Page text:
Dozen Killed In Baghdad Clashes, Christians Concerned

Sunday, September 4, 2022 | Tag Cloud Tags: , ,

By Stefan J. Bos, Chief International Correspondent

BAGHDAD (Worthy News) – A tense calm returned to Baghdad where in recent days at least a dozen people have been shot dead in Baghdad’s Green Zone amid religious and political tensions in , where minority Christians face persecution, several sources say.

Witnesses said hundreds of supporters of influential Shi’ite cleric Muqtada al-Sadr stormed Iraq’s presidential palace and other government buildings amid soaring tensions with rival Iran-backed Shi’ite groups.

The resulting clashes with security forces left at least 12 people dead, health officials said. Besides those killed, about 270 others were reportedly wounded in Monday’s violence. Gunshots and tear gas were fired across the Green Zone housing state and diplomatic buildings, reporters said.

The United States called the unrest in Baghdad “disturbing” and called on Iraqis to abstain from violence and seek dialogue to resolve a political dispute.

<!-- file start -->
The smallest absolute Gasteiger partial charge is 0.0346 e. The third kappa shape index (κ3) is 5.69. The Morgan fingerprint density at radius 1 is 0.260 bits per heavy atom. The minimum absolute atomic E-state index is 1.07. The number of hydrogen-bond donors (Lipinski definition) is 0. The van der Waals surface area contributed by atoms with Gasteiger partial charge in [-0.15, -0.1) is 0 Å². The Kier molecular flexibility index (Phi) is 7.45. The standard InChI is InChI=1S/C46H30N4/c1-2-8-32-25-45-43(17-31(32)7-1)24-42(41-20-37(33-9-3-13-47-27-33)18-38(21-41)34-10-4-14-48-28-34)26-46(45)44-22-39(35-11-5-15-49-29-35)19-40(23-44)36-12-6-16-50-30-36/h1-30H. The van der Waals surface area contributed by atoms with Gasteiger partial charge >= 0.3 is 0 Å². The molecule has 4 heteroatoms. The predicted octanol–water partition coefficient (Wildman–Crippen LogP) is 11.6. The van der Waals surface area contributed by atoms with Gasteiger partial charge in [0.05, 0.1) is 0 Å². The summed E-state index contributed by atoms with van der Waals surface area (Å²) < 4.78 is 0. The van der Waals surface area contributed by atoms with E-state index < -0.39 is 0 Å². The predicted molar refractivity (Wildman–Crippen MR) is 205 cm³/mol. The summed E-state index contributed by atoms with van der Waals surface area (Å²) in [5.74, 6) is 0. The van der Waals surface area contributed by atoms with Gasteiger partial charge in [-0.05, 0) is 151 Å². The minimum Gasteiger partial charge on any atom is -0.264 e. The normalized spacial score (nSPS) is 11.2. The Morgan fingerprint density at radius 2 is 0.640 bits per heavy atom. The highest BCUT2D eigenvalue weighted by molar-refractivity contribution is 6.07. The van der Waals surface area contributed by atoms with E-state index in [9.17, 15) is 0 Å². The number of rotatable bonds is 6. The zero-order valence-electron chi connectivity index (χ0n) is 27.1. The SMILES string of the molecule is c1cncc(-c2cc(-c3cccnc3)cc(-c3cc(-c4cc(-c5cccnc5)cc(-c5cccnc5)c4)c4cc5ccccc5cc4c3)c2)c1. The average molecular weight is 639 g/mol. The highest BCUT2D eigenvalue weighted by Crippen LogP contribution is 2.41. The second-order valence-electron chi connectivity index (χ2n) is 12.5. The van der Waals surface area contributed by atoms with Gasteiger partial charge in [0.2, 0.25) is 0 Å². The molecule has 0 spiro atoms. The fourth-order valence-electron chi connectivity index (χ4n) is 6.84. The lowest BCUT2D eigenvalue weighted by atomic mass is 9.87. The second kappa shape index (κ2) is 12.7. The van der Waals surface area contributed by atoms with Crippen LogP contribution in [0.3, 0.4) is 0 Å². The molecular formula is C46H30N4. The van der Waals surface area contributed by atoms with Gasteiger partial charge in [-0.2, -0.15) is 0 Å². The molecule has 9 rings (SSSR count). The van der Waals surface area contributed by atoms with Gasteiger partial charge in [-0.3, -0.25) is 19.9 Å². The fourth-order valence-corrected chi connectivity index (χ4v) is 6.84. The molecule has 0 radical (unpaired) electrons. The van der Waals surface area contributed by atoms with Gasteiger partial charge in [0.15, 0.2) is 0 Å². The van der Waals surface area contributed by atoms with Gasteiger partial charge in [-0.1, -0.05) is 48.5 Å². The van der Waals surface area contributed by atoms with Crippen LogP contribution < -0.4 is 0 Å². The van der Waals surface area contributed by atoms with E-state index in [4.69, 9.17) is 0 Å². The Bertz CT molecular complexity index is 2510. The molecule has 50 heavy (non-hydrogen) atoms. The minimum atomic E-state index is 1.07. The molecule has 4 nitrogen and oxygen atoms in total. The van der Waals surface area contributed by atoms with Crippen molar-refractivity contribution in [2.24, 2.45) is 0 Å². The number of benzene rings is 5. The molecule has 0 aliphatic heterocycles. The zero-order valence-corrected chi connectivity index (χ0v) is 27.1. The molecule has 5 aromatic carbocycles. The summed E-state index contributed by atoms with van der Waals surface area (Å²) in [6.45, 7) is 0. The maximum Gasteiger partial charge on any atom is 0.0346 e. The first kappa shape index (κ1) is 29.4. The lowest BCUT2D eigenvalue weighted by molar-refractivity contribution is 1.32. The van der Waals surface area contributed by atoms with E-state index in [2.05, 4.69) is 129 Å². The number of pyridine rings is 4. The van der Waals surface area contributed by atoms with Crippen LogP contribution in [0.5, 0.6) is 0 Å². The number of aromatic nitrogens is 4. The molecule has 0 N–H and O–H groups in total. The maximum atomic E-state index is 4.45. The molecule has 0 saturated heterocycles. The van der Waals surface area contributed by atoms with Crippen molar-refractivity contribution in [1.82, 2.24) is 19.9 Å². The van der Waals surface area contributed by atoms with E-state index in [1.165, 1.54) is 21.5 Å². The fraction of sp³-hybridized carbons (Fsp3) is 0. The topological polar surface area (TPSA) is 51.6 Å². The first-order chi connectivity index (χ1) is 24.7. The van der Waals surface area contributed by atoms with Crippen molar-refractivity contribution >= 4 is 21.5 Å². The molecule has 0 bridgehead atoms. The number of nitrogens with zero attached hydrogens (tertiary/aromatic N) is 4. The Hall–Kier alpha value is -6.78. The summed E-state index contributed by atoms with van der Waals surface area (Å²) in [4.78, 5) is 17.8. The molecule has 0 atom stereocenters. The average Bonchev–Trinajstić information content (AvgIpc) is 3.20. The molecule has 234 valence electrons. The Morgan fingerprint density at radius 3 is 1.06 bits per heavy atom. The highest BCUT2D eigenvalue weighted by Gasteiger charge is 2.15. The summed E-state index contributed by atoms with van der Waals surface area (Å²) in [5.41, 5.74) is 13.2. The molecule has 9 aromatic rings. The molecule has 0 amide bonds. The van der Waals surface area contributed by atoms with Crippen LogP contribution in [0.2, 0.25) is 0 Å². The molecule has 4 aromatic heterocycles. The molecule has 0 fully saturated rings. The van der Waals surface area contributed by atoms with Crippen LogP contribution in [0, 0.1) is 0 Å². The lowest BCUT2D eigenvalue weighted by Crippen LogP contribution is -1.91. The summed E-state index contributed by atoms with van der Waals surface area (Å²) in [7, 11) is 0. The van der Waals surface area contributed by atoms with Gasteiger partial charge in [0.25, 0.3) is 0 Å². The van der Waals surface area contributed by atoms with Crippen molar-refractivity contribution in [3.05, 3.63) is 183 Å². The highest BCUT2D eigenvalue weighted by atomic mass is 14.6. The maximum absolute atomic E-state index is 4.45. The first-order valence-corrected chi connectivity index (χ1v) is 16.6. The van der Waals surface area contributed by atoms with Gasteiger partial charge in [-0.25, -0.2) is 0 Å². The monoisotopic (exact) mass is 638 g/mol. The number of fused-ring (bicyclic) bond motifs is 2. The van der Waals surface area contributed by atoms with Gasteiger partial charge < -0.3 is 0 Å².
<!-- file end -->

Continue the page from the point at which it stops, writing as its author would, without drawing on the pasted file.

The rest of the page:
Last Monday’s clashes were likely to add to anxiety among Iraq’s estimated 166,000 Christians who have faced numerous attacks over the years.

“Iraq remains plagued by conflict, despite the recent territorial losses of the Islamic State group, and this continues to affect the country’s minority Christian population gravely,” said well-informed advocacy group Open Doors.

CHRISTIANS SUFFERING

Besides bombings, “many Christians are also seriously affected by intolerance and persecution. This is perpetuated mostly by militant Islamic groups and non-Christian leaders. They also face discrimination from government authorities,” the Christian charity added.

The latest Baghdad violence wasn’t directed against Christians but underscored religious tensions in the nation.

Protests have also erupted in the Shi’ite-majority south, with al-Sadr’s supporters burning tires and blocking roads in oil-rich Basra Province. Hundreds were protesting outside the government building in the Missan area near Iran.

Iraq’s government has been deadlocked since al-Sadr’s party won the largest share of seats in parliamentary elections last October but did not gain enough to secure a majority government.

His rejection of talks with Iran-backed Shi’ite rivals led to political uncertainty and intensifying intra-Shi’ite fighting.

The Assistance Mission in Iraq (UNAMI) called developments “an extremely dangerous escalation.” It also urged all sides to “refrain from acts that could lead to an unstoppable chain of events.”

“The very survival of the state is at stake,” it warned.

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